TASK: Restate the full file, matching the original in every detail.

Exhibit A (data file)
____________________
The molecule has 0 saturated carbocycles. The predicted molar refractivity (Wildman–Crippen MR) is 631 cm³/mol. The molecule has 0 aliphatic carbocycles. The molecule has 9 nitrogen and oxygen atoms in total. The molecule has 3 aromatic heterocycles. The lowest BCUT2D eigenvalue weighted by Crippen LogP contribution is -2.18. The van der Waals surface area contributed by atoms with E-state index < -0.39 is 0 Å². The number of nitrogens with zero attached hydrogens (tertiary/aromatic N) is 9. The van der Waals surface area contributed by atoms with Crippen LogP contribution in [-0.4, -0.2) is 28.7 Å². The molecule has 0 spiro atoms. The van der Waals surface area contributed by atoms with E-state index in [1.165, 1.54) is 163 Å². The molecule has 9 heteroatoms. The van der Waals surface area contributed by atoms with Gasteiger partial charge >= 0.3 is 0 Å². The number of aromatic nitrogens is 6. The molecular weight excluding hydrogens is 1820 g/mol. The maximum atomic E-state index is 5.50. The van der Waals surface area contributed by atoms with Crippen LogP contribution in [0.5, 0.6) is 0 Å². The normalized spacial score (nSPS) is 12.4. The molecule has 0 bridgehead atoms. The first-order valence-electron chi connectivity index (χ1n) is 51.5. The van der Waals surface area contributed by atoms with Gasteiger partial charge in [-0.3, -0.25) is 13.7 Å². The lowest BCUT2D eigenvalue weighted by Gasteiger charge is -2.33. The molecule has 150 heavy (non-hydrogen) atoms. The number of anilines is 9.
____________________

The molecule has 0 saturated carbocycles. The predicted molar refractivity (Wildman–Crippen MR) is 631 cm³/mol. The molecule has 0 aliphatic carbocycles. The molecule has 9 nitrogen and oxygen atoms in total. The molecule has 3 aromatic heterocycles. The lowest BCUT2D eigenvalue weighted by Crippen LogP contribution is -2.18. The van der Waals surface area contributed by atoms with E-state index < -0.39 is 0 Å². The number of nitrogens with zero attached hydrogens (tertiary/aromatic N) is 9. The van der Waals surface area contributed by atoms with Crippen LogP contribution in [-0.4, -0.2) is 28.7 Å². The molecule has 0 spiro atoms. The van der Waals surface area contributed by atoms with E-state index in [1.165, 1.54) is 163 Å². The molecule has 9 heteroatoms. The van der Waals surface area contributed by atoms with Gasteiger partial charge >= 0.3 is 0 Å². The number of aromatic nitrogens is 6. The molecular weight excluding hydrogens is 1820 g/mol. The maximum atomic E-state index is 5.50. The van der Waals surface area contributed by atoms with Crippen LogP contribution in [0.5, 0.6) is 0 Å². The normalized spacial score (nSPS) is 12.4. The molecule has 0 bridgehead atoms. The first-order valence-electron chi connectivity index (χ1n) is 51.5. The van der Waals surface area contributed by atoms with Gasteiger partial charge in [-0.3, -0.25) is 13.7 Å². The lowest BCUT2D eigenvalue weighted by Gasteiger charge is -2.33. The molecule has 150 heavy (non-hydrogen) atoms. The number of anilines is 9.